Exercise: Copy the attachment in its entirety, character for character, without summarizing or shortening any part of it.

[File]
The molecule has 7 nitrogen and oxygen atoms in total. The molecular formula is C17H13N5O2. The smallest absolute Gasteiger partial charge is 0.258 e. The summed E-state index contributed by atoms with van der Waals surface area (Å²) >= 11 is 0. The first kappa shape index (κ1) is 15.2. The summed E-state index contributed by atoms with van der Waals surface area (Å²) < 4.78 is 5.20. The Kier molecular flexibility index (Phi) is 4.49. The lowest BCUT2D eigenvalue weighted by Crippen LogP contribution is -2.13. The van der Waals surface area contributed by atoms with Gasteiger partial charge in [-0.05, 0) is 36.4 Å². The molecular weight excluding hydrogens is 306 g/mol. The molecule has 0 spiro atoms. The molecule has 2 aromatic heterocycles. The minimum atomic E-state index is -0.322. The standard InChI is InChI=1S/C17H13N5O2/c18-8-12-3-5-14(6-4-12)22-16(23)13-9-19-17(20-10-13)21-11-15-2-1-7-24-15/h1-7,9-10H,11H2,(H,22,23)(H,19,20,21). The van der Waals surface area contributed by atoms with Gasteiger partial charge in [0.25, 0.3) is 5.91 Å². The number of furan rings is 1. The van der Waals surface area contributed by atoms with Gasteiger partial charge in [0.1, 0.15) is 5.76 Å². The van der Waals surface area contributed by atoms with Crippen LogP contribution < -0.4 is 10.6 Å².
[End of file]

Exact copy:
The molecule has 7 nitrogen and oxygen atoms in total. The molecular formula is C17H13N5O2. The smallest absolute Gasteiger partial charge is 0.258 e. The summed E-state index contributed by atoms with van der Waals surface area (Å²) >= 11 is 0. The first kappa shape index (κ1) is 15.2. The summed E-state index contributed by atoms with van der Waals surface area (Å²) < 4.78 is 5.20. The Kier molecular flexibility index (Phi) is 4.49. The lowest BCUT2D eigenvalue weighted by Crippen LogP contribution is -2.13. The van der Waals surface area contributed by atoms with Gasteiger partial charge in [-0.05, 0) is 36.4 Å². The molecular weight excluding hydrogens is 306 g/mol. The molecule has 0 spiro atoms. The molecule has 2 aromatic heterocycles. The minimum atomic E-state index is -0.322. The standard InChI is InChI=1S/C17H13N5O2/c18-8-12-3-5-14(6-4-12)22-16(23)13-9-19-17(20-10-13)21-11-15-2-1-7-24-15/h1-7,9-10H,11H2,(H,22,23)(H,19,20,21). The van der Waals surface area contributed by atoms with Gasteiger partial charge in [0.25, 0.3) is 5.91 Å². The number of furan rings is 1. The van der Waals surface area contributed by atoms with Gasteiger partial charge in [0.1, 0.15) is 5.76 Å². The van der Waals surface area contributed by atoms with Crippen LogP contribution < -0.4 is 10.6 Å².